January 28, 2015

Book Review - The Wisdom of Crowds

The Wisdom of Crowds
James Surowiecki
ISBN-13: 978-0385721707

This book is in two parts. The first part explains Surowiecki’s theory of the wisdom of crowds: under the right circumstances, groups are remarkbly intelligent, and are often smarter than the smartest people in them. This can happen (so the theory goes) even if most of the people within a group are not especially well-informed or rational.

Think about that for a moment… A group of laymen can outperform experts. It seems so counterintuitive. What kind of a game changer would it be if it were true? (That’s rhetorical, but you can still send me your thoughts!)

The second part of the book consists of case studies. These are situations in which a crowd, which may consist of non-experts or include a small percentage of experts, outperform the experts alone. There are many case studies provided, most of which are rather interesting.

Are crowds actually wise?


Surowiecki does a great job explaining his theory. His writing and approach makes it very accessible to a wide audience. He provides a lot of case studies - around half the book!

But I’m still not convinced of the efficacy of the wisdom of crowds. The case studies in the book seem cherry-picked to support the theory. A reviewer on Amazon pointed out that the world of Wall Street provides plenty of negative examples to counterbalance the positive examples in the book.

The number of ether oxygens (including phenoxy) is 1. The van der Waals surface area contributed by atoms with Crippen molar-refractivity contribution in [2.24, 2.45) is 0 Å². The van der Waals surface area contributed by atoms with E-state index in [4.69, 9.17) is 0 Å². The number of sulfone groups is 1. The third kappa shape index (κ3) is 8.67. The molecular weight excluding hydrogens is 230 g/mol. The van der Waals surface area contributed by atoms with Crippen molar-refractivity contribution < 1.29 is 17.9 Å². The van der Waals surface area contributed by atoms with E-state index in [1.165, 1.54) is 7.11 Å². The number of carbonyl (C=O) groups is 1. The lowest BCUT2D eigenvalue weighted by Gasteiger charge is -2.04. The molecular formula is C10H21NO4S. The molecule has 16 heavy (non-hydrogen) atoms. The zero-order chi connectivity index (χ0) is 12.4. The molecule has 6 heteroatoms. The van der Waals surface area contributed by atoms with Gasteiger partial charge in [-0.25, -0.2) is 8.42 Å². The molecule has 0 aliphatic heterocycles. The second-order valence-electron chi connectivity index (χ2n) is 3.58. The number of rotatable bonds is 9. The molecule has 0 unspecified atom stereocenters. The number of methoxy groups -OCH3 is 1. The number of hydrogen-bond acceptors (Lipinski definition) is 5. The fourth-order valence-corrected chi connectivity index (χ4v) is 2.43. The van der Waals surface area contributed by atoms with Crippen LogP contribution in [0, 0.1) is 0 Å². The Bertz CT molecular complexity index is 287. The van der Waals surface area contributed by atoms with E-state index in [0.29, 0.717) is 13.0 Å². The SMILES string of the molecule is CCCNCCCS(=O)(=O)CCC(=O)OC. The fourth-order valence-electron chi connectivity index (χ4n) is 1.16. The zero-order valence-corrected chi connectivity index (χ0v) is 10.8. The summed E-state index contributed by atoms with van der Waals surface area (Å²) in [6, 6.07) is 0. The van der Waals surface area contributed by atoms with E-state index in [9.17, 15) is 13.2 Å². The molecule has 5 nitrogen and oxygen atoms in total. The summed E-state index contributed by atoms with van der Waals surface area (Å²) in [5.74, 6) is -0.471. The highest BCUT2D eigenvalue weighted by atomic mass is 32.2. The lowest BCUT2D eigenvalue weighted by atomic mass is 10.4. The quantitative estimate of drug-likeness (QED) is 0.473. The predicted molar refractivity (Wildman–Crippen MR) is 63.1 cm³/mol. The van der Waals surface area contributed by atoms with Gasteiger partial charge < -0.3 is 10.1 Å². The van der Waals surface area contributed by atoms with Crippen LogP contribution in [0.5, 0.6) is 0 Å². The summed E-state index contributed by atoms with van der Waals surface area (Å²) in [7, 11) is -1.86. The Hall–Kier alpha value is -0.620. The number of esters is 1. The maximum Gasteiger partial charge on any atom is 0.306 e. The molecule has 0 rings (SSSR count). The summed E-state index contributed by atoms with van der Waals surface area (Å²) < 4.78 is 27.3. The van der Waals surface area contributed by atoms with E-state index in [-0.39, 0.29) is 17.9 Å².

If so, under what conditions?

The author proposes that most problems fall into one of three categories: cognition (something with one or more correct answers), coordination (characterized by a systemic solution), and cooperation (get self-interested and distrustful actors to achieve a common goal).

The book claims that for a crowd to be wise, it needs diversity, independence, decentralization, and aggregation. The first three are pretty clearly explained in the book, but the fourth is left rather vague. The book says to design the aggregation mechanism such that errors or incorrect answers distribute evenly (i.e. cancel out) and correct answers aggregate. That makes sense, but it’s not exactly practical advice - the book doesn’t really explain how to do this.

I think the theory is promising, but I have my reservations: the restrictions on the problem space, the difficulty of determining who makes up the crowd, and the complexity of aggregating the crowd’s solutions. I’m not the only one with these concerns: for more reading, check out this link and this one.